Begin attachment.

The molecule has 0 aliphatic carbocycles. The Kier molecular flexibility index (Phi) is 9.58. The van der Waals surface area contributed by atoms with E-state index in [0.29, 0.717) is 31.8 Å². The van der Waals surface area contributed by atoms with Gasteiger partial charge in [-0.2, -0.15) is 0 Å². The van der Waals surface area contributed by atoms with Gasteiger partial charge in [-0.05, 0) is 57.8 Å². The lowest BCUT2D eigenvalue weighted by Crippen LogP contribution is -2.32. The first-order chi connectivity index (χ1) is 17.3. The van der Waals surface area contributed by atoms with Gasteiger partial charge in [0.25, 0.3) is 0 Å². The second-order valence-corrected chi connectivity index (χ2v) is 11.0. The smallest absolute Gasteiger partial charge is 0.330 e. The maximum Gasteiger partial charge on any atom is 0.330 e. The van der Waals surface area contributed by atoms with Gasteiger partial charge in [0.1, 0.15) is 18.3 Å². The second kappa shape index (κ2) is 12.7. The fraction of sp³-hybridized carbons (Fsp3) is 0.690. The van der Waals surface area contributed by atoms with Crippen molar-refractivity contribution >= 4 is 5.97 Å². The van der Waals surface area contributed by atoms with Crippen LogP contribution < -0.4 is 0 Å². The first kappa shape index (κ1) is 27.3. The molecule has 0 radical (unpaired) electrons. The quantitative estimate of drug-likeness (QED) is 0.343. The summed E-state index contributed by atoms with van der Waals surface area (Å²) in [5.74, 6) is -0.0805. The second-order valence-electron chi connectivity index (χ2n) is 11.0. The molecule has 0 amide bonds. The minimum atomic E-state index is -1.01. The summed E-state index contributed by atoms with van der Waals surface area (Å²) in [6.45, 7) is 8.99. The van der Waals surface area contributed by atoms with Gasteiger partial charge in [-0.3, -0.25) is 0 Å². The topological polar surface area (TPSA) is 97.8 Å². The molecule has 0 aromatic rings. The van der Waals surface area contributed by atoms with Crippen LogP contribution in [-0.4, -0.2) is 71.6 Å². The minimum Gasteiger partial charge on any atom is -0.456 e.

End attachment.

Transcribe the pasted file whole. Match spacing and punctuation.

The molecule has 0 aliphatic carbocycles. The Kier molecular flexibility index (Phi) is 9.58. The van der Waals surface area contributed by atoms with E-state index in [0.29, 0.717) is 31.8 Å². The van der Waals surface area contributed by atoms with Gasteiger partial charge in [-0.2, -0.15) is 0 Å². The van der Waals surface area contributed by atoms with Gasteiger partial charge in [-0.05, 0) is 57.8 Å². The lowest BCUT2D eigenvalue weighted by Crippen LogP contribution is -2.32. The first-order chi connectivity index (χ1) is 17.3. The van der Waals surface area contributed by atoms with Gasteiger partial charge in [0.25, 0.3) is 0 Å². The second-order valence-corrected chi connectivity index (χ2v) is 11.0. The smallest absolute Gasteiger partial charge is 0.330 e. The maximum Gasteiger partial charge on any atom is 0.330 e. The van der Waals surface area contributed by atoms with Gasteiger partial charge in [0.1, 0.15) is 18.3 Å². The second kappa shape index (κ2) is 12.7. The fraction of sp³-hybridized carbons (Fsp3) is 0.690. The van der Waals surface area contributed by atoms with Crippen molar-refractivity contribution >= 4 is 5.97 Å². The van der Waals surface area contributed by atoms with Crippen LogP contribution < -0.4 is 0 Å². The first kappa shape index (κ1) is 27.3. The molecule has 0 radical (unpaired) electrons. The quantitative estimate of drug-likeness (QED) is 0.343. The summed E-state index contributed by atoms with van der Waals surface area (Å²) in [5.74, 6) is -0.0805. The second-order valence-electron chi connectivity index (χ2n) is 11.0. The molecule has 0 amide bonds. The minimum atomic E-state index is -1.01. The summed E-state index contributed by atoms with van der Waals surface area (Å²) in [6.45, 7) is 8.99. The van der Waals surface area contributed by atoms with Gasteiger partial charge in [-0.3, -0.25) is 0 Å². The topological polar surface area (TPSA) is 97.8 Å². The molecule has 0 aromatic rings. The van der Waals surface area contributed by atoms with Crippen LogP contribution in [-0.4, -0.2) is 71.6 Å². The minimum Gasteiger partial charge on any atom is -0.456 e.